2019 Collaborative Achievement Award
The Collaborative Achievement Award recognizes the excellence that results when architects work with those from outside the profession to improve the spaces where people live and work.
Throughout a 50-year career characterized by scholarship and the interchange of ideas about innovative learning environments, Anne Taylor, Hon. AIA, has linked architecture and education in creative ways. A frequent collaborator with design professionals, Taylor’s focus on integrated design curricula has turned architecture into a lens through which today’s children can study the world.
In 1975, as a full professor in the University of New Mexico’s Art Education Department, Taylor made the unorthodox move to the university’s School of Architecture and Planning to address the gap she observed between architecture and education. Today Taylor is regents professor emerita at the school as well as a distinguished professor for the Association of Collegiate Schools of Architecture.
In addition to her work in academia, Taylor has nourished partnerships through consultation work with architects focused on school programming and design. Drawing on her research and dissertation, her insight allows her collaborators to transcend programmatic space requirements and their designs to reflect the key concepts of core educational standards. In her acclaimed monograph, Linking Architecture and Education, Sustainable Design of Learning Environments— just one of her many publications—she lays out charts, taxonomies, and tools that clearly illustrate how architectural elements can be translated into learning opportunities.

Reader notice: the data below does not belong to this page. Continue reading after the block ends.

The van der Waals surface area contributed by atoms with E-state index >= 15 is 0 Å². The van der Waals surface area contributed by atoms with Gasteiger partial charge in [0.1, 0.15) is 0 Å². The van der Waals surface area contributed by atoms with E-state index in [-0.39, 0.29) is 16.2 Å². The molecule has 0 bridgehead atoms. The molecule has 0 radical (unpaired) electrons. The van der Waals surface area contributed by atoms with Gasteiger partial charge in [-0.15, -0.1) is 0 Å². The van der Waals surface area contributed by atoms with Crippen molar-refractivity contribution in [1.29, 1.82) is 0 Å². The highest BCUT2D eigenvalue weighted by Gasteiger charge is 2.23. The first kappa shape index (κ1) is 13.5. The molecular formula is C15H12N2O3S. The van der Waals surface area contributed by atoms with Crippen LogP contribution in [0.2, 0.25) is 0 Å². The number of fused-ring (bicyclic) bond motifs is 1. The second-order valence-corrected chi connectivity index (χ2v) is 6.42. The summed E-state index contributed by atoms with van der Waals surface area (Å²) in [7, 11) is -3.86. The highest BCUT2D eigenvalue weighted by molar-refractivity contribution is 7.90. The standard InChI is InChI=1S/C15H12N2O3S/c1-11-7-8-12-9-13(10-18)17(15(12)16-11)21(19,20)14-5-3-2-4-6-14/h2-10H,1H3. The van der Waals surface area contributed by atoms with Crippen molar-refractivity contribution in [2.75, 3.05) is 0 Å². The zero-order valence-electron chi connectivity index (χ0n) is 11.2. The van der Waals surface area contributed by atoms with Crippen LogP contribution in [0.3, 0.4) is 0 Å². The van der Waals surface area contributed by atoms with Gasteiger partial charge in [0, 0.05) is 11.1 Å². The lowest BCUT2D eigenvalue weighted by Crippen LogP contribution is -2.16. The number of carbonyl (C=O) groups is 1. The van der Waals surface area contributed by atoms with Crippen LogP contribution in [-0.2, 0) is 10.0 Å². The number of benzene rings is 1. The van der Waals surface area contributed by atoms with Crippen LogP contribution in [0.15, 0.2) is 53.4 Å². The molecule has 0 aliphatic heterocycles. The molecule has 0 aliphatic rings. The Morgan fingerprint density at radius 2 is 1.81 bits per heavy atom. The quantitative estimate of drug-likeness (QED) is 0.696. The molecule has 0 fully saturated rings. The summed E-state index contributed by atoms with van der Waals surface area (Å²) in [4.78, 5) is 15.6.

AIA chapters in New Mexico have long partnered with Taylor and have greatly benefited from her professional development workshops and University of New Mexico courses. She has trained AIA members to teach concepts of architecture and design to students in pre-K through 12th grade. The students’ teachers and administrators also benefit from her tutelage; she pairs them with architects to experiment with visual thinking tools in a search for solutions to specific design problems.
At Mark Twain Elementary School, a Title 1 school in Albuquerque, Taylor partnered with AIA Albuquerque on a three-year program to implement her curriculum in grades two through five. With the final year of the program on the horizon, teachers have attested to its success, often noting increased attendance on architects’ teaching days and students relying on collaborative approaches to problem-solving in the classroom. Taylor has also worked with a second-grade teacher to tweak the curriculum to work with national and state core standards for that age group.
While it is difficult to forecast what students will do with their architectural knowledge as adults, the spark of curiosity Taylor ignites represents limitless potential. A true pioneer, her contributions will reverberate in young minds for generations.